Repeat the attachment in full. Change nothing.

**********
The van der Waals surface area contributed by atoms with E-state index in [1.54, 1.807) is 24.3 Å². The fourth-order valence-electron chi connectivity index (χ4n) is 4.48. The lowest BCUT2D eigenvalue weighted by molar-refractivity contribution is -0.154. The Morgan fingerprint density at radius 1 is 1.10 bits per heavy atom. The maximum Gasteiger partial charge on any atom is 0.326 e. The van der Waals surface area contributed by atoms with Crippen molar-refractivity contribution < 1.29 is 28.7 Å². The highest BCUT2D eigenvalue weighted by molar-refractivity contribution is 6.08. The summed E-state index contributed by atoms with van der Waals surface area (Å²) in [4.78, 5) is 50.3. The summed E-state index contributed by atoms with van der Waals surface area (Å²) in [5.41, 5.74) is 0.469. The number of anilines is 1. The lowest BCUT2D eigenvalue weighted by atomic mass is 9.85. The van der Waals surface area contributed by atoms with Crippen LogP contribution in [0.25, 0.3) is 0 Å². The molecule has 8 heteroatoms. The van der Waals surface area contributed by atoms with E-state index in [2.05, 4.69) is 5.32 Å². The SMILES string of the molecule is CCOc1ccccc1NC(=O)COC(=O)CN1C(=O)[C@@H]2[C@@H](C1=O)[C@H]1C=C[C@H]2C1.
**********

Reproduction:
The van der Waals surface area contributed by atoms with E-state index in [1.54, 1.807) is 24.3 Å². The fourth-order valence-electron chi connectivity index (χ4n) is 4.48. The lowest BCUT2D eigenvalue weighted by molar-refractivity contribution is -0.154. The Morgan fingerprint density at radius 1 is 1.10 bits per heavy atom. The maximum Gasteiger partial charge on any atom is 0.326 e. The van der Waals surface area contributed by atoms with Crippen molar-refractivity contribution < 1.29 is 28.7 Å². The highest BCUT2D eigenvalue weighted by molar-refractivity contribution is 6.08. The summed E-state index contributed by atoms with van der Waals surface area (Å²) in [4.78, 5) is 50.3. The summed E-state index contributed by atoms with van der Waals surface area (Å²) in [5.41, 5.74) is 0.469. The number of anilines is 1. The lowest BCUT2D eigenvalue weighted by atomic mass is 9.85. The van der Waals surface area contributed by atoms with Crippen LogP contribution in [0.25, 0.3) is 0 Å². The molecule has 8 heteroatoms. The van der Waals surface area contributed by atoms with E-state index in [2.05, 4.69) is 5.32 Å². The SMILES string of the molecule is CCOc1ccccc1NC(=O)COC(=O)CN1C(=O)[C@@H]2[C@@H](C1=O)[C@H]1C=C[C@H]2C1.